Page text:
Mongolia – Nyamdulam and her family had been herders in Zavkhan Province, in remote north-west Mongolia for Nyamdulam’s whole life.
After months of anguish caused by an El Niño drought, large parts of the Pacific nation of Papua New Guinea then experienced torrential rain, exacerbating existing levels of vulnerability.
As the Director General of the only agency with a global footprint that works on migration, I chaired a High Level Panel on Human Mobility in a Changing Climate during last year’s COP 21 in Paris.
Already in her 70s, Rufina Moi was forced to leave the Carteret Islands, Papua New Guinea, two years ago. A number of factors influenced her decision to leave behind her home, with the main one being land degradation: the declining area of land available to cultivate due to high population growth and sea-level rise.
Increasingly, as attention is being devoted to the human mobility and climate nexus, we hear more and more calls from various actors to design and implement policies for climate adaptation that include a migration component.
By Susanne Melde
“More important than the discussions on the regularization plan of immigrants is the impact of climate change in the Dominican Republic,” said the then IOM Chief of Mission Cy Winter at the opening ceremony of a training of policymakers on 13 July 2015 in Santo Domingo.
By Dina Ionesco
World Environment Day gives us an opportunity to reflect on the complex linkages that relate human beings to their environment. One in seven people on this planet is a migrant and the fact that they are on the move impacts the lives of billions more people.
One month ago Cyclone Pam tore across the tiny Pacific nation of Vanuatu, ripping up houses and trees, and destroying food stocks and crops. IOM was among the first responders, deploying a surge team made up of staff from Papua New Guinea, Myanmar, the Philippines and the Regional Office in Bangkok.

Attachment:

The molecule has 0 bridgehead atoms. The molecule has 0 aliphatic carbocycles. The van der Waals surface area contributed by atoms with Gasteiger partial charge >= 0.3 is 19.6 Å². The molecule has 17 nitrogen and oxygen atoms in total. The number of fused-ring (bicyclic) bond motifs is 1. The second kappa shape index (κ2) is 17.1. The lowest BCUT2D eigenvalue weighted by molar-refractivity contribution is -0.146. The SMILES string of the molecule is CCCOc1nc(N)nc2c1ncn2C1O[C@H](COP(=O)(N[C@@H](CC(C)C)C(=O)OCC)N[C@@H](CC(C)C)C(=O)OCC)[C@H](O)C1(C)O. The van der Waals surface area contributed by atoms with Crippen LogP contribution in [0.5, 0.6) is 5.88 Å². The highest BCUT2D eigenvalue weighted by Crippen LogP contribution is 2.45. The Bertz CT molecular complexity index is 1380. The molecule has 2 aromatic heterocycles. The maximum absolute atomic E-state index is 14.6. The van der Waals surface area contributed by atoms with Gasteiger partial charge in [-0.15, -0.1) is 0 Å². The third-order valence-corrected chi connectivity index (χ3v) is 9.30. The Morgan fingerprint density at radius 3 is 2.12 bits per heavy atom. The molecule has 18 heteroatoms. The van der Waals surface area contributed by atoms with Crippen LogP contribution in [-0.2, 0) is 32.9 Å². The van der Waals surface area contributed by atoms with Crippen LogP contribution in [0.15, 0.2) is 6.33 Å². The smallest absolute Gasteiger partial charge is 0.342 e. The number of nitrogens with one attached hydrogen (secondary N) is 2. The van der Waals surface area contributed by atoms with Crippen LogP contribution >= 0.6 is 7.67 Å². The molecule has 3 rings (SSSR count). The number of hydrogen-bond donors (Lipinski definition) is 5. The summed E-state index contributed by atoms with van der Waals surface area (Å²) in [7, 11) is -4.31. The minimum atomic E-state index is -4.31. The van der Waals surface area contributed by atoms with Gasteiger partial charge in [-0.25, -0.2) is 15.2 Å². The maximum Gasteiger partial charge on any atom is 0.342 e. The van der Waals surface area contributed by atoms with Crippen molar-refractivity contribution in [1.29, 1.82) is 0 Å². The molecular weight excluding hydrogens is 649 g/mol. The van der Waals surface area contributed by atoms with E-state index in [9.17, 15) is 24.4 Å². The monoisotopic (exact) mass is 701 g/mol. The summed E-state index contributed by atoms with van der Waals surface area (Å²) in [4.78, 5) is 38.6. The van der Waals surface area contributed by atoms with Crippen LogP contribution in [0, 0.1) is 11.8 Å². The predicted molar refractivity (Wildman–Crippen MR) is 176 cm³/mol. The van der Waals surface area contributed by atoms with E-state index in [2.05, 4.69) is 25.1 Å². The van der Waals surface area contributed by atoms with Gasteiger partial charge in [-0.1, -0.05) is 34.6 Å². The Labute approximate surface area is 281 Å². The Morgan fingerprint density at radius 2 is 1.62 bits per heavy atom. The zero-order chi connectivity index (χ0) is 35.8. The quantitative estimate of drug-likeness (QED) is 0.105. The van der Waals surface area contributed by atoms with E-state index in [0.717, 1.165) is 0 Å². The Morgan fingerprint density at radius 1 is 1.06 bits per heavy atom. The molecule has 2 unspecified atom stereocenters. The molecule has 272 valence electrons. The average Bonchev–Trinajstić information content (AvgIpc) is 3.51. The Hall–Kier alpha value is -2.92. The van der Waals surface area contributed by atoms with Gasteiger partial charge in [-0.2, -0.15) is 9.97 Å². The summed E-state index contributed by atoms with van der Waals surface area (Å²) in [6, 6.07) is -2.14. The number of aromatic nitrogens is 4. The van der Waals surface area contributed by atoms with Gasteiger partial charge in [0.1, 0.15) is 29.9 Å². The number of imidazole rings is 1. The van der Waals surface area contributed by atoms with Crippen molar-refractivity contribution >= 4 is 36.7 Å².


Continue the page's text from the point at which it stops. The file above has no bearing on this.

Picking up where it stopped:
By Joe Lowry
The Marshall Islands has already suffered a massive drought, necessitating a national emergency to be called, and for the US government, through IOM, to mount a large-scale relief operation across the islands, separated by hundreds of miles of deserted sea.
By Prof. Graeme Hugo* and Prof. Richard Bedford**
The Pacific has the highest per capita level of international mobility among its resident populations and of all world regions. It is forecasted to experience the most rapid population growth in the high mobility groups aged 15-34 years over the next two decades. Unfortunately, local economies have limited capacity to absorb such a growth. It is central to the global discussion on climate change, and several countries are tagged as being the most vulnerable places in the world.
By Yana Nazarova
SIDS are currently threatened by submergence, coastal flooding and coastal erosion; and these threats intensify year after year due to the increasingly significant impacts of climate change. Over the past several decades, the SIDS have come to understand that the traditional policy tools - climate change mitigation and adaptation - will no longer be sufficient. Through united and multilateral efforts, strides have been taken and made on issues of loss, damage, and “compensation” – if at all possible.